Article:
Structural basis of closed groove scrambling by a TMEM16 protein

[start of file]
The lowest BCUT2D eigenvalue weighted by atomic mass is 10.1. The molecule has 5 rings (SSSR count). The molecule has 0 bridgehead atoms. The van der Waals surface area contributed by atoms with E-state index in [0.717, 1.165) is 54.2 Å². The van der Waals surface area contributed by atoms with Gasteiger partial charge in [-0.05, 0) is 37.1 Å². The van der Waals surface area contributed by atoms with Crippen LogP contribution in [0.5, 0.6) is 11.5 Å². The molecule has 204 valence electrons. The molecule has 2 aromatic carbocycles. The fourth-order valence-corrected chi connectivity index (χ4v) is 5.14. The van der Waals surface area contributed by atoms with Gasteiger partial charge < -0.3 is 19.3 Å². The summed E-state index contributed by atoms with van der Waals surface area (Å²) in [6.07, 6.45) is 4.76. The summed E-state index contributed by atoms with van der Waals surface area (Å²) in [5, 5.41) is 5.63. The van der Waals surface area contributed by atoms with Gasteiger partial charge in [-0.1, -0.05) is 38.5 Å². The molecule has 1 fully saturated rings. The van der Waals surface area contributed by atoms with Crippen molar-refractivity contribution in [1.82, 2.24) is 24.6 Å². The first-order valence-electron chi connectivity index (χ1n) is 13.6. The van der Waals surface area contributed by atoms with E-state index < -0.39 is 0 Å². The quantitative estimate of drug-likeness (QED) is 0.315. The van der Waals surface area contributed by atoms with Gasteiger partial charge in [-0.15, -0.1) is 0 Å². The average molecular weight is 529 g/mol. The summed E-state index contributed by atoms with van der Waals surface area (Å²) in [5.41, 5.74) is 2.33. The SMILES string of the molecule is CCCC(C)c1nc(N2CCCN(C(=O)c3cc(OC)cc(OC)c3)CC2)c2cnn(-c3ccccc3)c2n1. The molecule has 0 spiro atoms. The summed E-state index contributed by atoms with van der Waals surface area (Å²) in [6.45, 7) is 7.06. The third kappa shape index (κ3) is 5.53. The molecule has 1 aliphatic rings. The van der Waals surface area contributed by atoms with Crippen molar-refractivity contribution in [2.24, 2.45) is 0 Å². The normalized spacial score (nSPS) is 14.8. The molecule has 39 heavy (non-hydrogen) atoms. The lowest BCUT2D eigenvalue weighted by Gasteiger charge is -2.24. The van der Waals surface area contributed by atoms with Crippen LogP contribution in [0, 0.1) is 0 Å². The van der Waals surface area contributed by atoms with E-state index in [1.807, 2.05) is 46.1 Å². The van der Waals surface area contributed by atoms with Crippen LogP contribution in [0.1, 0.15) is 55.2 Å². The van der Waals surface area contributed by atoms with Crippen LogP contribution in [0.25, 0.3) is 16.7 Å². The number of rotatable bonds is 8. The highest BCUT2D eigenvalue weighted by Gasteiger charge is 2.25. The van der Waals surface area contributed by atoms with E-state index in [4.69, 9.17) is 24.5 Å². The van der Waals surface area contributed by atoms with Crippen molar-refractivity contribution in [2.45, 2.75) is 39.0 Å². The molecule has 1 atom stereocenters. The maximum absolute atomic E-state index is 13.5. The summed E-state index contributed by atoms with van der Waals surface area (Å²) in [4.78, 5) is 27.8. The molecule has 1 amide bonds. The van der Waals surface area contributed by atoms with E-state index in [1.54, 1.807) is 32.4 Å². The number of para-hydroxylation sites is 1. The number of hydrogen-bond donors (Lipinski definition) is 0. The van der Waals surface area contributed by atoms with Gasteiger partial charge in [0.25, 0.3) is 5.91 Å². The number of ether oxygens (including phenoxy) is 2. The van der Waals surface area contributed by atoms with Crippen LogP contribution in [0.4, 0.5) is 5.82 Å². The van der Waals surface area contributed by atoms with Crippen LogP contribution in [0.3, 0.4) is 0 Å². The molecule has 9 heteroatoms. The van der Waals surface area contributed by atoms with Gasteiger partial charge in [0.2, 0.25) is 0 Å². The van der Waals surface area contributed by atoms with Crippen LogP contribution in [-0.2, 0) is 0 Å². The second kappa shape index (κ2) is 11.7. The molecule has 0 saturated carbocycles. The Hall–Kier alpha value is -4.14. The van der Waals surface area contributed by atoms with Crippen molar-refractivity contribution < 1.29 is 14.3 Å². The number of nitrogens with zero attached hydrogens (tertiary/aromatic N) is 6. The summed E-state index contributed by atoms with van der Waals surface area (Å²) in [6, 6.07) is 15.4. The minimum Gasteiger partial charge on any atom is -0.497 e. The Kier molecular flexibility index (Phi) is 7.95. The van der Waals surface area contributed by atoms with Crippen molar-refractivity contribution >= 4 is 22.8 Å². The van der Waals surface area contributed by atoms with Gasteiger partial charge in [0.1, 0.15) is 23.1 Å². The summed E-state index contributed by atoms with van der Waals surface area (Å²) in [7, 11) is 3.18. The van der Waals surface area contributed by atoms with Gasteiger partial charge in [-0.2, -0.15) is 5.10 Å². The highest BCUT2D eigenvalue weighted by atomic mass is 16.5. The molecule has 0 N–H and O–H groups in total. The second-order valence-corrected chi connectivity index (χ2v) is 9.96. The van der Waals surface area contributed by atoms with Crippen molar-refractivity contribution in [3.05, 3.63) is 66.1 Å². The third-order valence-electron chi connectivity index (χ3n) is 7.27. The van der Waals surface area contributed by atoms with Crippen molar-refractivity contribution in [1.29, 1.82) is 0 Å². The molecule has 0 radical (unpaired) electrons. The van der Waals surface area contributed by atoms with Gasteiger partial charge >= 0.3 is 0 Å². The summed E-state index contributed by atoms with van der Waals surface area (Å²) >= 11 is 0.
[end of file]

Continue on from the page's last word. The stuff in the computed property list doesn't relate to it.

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Activation of Ca2+-dependent TMEM16 scramblases induces the externalization of phosphatidylserine, a key molecule in multiple signaling processes. Current models suggest that the TMEM16s scramble lipids by deforming the membrane near a hydrophilic groove, and that Ca2+ dependence arises from the different association of lipids with an open or closed groove. However, the molecular rearrangements involved in groove opening and of how lipids reorganize outside the closed groove remain unknown. Using cryogenic electron microscopy, we directly visualize how lipids associate at the closed groove of Ca2+-bound nhTMEM16 in nanodiscs. Functional experiments pinpoint the lipid-protein interaction sites critical for closed groove scrambling. Structural and functional analyses suggest groove opening entails the sequential appearance of two π-helical turns in the groove-lining TM6 helix and identify critical rearrangements. Finally, we show that the choice of scaffold protein and lipids affects the conformations of nhTMEM16 and their distribution, highlighting a key role of these factors in cryoEM structure determination.

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